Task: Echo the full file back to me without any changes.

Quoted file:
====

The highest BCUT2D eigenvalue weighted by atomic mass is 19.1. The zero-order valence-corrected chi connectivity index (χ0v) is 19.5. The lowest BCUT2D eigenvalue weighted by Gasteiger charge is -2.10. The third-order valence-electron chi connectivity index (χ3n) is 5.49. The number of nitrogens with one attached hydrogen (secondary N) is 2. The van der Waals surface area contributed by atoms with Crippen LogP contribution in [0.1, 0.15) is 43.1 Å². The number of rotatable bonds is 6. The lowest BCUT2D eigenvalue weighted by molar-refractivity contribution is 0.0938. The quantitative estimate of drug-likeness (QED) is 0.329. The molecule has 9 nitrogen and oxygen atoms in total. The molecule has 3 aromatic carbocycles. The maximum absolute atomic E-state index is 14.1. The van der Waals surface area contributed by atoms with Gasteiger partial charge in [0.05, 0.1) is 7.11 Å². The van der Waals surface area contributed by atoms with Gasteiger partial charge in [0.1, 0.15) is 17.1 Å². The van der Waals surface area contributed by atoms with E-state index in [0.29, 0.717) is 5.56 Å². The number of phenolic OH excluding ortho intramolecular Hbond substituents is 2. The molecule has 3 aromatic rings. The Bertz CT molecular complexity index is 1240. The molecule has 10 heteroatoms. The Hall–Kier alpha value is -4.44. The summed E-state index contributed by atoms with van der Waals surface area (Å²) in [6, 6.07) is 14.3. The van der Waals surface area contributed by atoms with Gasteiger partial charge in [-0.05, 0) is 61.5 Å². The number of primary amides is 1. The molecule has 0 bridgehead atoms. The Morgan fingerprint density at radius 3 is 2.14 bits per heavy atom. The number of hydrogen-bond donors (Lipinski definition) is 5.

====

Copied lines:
The highest BCUT2D eigenvalue weighted by atomic mass is 19.1. The zero-order valence-corrected chi connectivity index (χ0v) is 19.5. The lowest BCUT2D eigenvalue weighted by Gasteiger charge is -2.10. The third-order valence-electron chi connectivity index (χ3n) is 5.49. The number of nitrogens with one attached hydrogen (secondary N) is 2. The van der Waals surface area contributed by atoms with Crippen LogP contribution in [0.1, 0.15) is 43.1 Å². The number of rotatable bonds is 6. The lowest BCUT2D eigenvalue weighted by molar-refractivity contribution is 0.0938. The quantitative estimate of drug-likeness (QED) is 0.329. The molecule has 9 nitrogen and oxygen atoms in total. The molecule has 3 aromatic carbocycles. The maximum absolute atomic E-state index is 14.1. The van der Waals surface area contributed by atoms with Gasteiger partial charge in [0.05, 0.1) is 7.11 Å². The van der Waals surface area contributed by atoms with Gasteiger partial charge in [0.1, 0.15) is 17.1 Å². The van der Waals surface area contributed by atoms with E-state index in [0.29, 0.717) is 5.56 Å². The number of phenolic OH excluding ortho intramolecular Hbond substituents is 2. The molecule has 3 aromatic rings. The Bertz CT molecular complexity index is 1240. The molecule has 10 heteroatoms. The Hall–Kier alpha value is -4.44. The summed E-state index contributed by atoms with van der Waals surface area (Å²) in [6, 6.07) is 14.3. The van der Waals surface area contributed by atoms with Gasteiger partial charge in [-0.05, 0) is 61.5 Å². The number of primary amides is 1. The molecule has 0 bridgehead atoms. The Morgan fingerprint density at radius 3 is 2.14 bits per heavy atom. The number of hydrogen-bond donors (Lipinski definition) is 5.